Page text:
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No One 'Does Catholic' Like the Nuns on the Bus

06/27/2014 10:34 am ET | Updated Aug 27, 2014

When we think of Pope Francis, what ideas come to mind? Above all else, he stresses love of neighbor. And this love is made manifest in many ways. He speaks prophetically to the rich in their temples of wealth and precincts of privilege. He reminds them that "we are in a world economic system [that] is centered on money, not on the human person."

And so we must tend to the needs of the poor. We do this, the Pope stresses, not only through individual acts of charity but also through reform of the system. As he has put it, "it is an inhumane economic system" that destroys whole classes and groups of people -- young people looking for employment, the elderly, the weak and the frail, the vulnerable and all those who inhabit the margins. Pope Francis knows well the evil of structural sin -- pervasive sin that can infect an entire economic and legal order. And he calls us to do social justice, to transform, in other words, the flaws of the system.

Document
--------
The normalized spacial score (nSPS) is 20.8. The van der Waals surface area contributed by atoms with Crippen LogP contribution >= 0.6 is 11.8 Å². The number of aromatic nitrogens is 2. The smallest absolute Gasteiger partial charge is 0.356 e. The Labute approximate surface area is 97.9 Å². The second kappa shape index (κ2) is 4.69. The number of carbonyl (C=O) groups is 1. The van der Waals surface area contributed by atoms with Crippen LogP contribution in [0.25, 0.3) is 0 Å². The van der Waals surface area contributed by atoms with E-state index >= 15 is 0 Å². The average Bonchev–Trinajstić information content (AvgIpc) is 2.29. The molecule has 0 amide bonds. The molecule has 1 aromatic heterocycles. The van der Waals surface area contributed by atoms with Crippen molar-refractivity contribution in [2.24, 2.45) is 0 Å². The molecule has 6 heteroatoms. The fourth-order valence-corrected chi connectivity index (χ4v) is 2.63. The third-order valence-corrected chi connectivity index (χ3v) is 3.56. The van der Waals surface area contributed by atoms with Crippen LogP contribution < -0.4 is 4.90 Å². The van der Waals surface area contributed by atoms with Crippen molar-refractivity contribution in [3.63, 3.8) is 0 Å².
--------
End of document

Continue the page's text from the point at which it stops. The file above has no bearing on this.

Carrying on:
Love, Pope Francis insists, must also manifest itself in welcoming the stranger into our midst. And so, in the early days of his papacy, he traveled to Lampedusa, where so many thousands of African migrants have died, their lifeless bodies washing up in the surf. He reminded the comfortable that they must live for others: "'The other' is no longer a brother or sister to be loved, but simply someone who disturbs my life and my comfort." We look on the tragic plight of refugees and shrug our shoulders: "Today no one in our world feels responsible; we have lost a sense of responsibility for our brothers and sisters." He means to rouse us from this complacency and calls us to act with mercy to these men and women who only want a decent life.